Wednesday, 24 March 2010
Find of the week: Teddy Kristiansen
The graphic novel that brought this artist to my attention is a self-indulgent affair written by Steven T Seagle that focuses on his existential crisis with being asked to write a Superman comic and his families struggle with Huntington's Disease. Despite the families struggle with Huntington's Disease the semi-autobiographical main character of Vertigo comics 'It's a bird' isn't a likable person instead he is self centered, ungrateful, moody, and irrational. His whole issues with the implausibility of the Superman myth and his propensity to over intellectualize it tends to grind on me a bit. Accusing Superman of being a fascist who gets what he wants through force is hardly new and is a theme Alan Moore tends to to exploit heavily for his superhero rewrites. (However as this is Vertigo, a notably more alternative offshoot of DC Comics, there is a certain 'Vertigo style' present in the artwork, which I don't see as a bad thing.)
Danish artist Teddy Kristiansen was awarded an Eisner award for Best Comic Painter for his work on this book and its easy to see why. He uses a very subtle range of colours (turquoise, red, burnt umber, greens and browns) and he manages to paint in a style that evokes a use of oil pastels and charcoal in to the mix. He flips between simple yet abstract geometric shapes skewed through a childhood lense to the kind of pale distorted life drawing that would make Ashley Wood proud.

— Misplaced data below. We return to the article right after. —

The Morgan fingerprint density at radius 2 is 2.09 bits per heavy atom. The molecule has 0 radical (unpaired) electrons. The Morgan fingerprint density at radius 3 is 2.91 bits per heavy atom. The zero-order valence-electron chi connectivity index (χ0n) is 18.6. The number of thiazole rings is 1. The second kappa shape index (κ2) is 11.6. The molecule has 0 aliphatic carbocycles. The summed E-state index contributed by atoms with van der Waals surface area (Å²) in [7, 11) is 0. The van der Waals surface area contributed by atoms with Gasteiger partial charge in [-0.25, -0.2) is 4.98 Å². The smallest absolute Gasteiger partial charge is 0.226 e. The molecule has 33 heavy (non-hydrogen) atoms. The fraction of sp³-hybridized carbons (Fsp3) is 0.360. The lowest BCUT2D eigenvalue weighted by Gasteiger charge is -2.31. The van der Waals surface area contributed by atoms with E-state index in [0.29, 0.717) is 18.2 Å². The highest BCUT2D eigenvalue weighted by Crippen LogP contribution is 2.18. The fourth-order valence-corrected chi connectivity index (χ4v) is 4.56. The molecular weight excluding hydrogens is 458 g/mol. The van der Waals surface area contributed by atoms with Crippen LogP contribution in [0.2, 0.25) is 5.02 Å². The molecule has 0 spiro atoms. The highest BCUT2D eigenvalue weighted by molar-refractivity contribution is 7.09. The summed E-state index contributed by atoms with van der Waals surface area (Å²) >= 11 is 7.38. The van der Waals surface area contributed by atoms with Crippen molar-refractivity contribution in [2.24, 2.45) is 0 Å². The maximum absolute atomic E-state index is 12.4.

The majority of his work has been collaborative and other titles he has worked on include Sandman Midnight Theatre and House of Secrets, both of which exploit his darker more Gothic potential.
For another interesting re-imagining of the Superman myth see Mark Millar's Superman: Red Son which is a what if story that lands Superman's boyhood spacecraft not in the farmlands of Smallville but in Soviet Russia instead, where Superman becomes the upholder of the proletariat struggle amongst other things.
Visit Teddy's blog here.
(more pictures coming soon)